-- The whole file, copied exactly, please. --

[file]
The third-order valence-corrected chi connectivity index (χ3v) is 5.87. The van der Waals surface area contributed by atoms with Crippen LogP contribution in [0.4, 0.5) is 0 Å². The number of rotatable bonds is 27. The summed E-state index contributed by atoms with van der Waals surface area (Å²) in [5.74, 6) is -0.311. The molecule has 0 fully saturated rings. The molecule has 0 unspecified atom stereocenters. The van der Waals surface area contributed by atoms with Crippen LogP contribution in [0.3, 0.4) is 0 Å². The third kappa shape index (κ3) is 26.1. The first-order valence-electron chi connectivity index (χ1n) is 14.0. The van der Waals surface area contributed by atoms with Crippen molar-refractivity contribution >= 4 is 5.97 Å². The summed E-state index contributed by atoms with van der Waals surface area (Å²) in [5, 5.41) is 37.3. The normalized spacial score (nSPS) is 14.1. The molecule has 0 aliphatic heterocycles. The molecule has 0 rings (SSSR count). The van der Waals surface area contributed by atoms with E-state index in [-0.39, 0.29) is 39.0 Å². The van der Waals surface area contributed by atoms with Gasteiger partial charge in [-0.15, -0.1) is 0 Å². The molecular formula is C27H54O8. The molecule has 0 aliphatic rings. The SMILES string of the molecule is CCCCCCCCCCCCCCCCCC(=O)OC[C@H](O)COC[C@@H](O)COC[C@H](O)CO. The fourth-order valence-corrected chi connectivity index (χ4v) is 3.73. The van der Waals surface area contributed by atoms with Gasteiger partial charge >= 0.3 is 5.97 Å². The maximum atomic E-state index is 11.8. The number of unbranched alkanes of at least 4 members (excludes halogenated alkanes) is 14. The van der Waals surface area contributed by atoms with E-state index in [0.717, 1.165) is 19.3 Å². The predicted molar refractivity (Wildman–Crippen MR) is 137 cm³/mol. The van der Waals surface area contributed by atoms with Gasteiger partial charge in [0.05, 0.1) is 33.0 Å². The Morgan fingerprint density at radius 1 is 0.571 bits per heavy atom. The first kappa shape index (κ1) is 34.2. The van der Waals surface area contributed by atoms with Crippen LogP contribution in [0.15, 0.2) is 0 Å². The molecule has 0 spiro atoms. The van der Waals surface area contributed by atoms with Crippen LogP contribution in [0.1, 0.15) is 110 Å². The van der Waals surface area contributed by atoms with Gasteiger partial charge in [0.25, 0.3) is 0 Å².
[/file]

The third-order valence-corrected chi connectivity index (χ3v) is 5.87. The van der Waals surface area contributed by atoms with Crippen LogP contribution in [0.4, 0.5) is 0 Å². The number of rotatable bonds is 27. The summed E-state index contributed by atoms with van der Waals surface area (Å²) in [5.74, 6) is -0.311. The molecule has 0 fully saturated rings. The molecule has 0 unspecified atom stereocenters. The van der Waals surface area contributed by atoms with Crippen LogP contribution in [0.3, 0.4) is 0 Å². The third kappa shape index (κ3) is 26.1. The first-order valence-electron chi connectivity index (χ1n) is 14.0. The van der Waals surface area contributed by atoms with Crippen molar-refractivity contribution >= 4 is 5.97 Å². The summed E-state index contributed by atoms with van der Waals surface area (Å²) in [5, 5.41) is 37.3. The normalized spacial score (nSPS) is 14.1. The molecule has 0 aliphatic heterocycles. The molecule has 0 rings (SSSR count). The van der Waals surface area contributed by atoms with E-state index in [-0.39, 0.29) is 39.0 Å². The van der Waals surface area contributed by atoms with Gasteiger partial charge in [-0.15, -0.1) is 0 Å². The molecular formula is C27H54O8. The molecule has 0 aliphatic rings. The SMILES string of the molecule is CCCCCCCCCCCCCCCCCC(=O)OC[C@H](O)COC[C@@H](O)COC[C@H](O)CO. The fourth-order valence-corrected chi connectivity index (χ4v) is 3.73. The van der Waals surface area contributed by atoms with Gasteiger partial charge >= 0.3 is 5.97 Å². The maximum atomic E-state index is 11.8. The number of unbranched alkanes of at least 4 members (excludes halogenated alkanes) is 14. The van der Waals surface area contributed by atoms with E-state index in [0.717, 1.165) is 19.3 Å². The predicted molar refractivity (Wildman–Crippen MR) is 137 cm³/mol. The van der Waals surface area contributed by atoms with Gasteiger partial charge in [0.05, 0.1) is 33.0 Å². The Morgan fingerprint density at radius 1 is 0.571 bits per heavy atom. The first kappa shape index (κ1) is 34.2. The van der Waals surface area contributed by atoms with Crippen LogP contribution in [0.15, 0.2) is 0 Å². The molecule has 0 spiro atoms. The van der Waals surface area contributed by atoms with Crippen LogP contribution in [0.1, 0.15) is 110 Å². The van der Waals surface area contributed by atoms with Gasteiger partial charge in [0.25, 0.3) is 0 Å².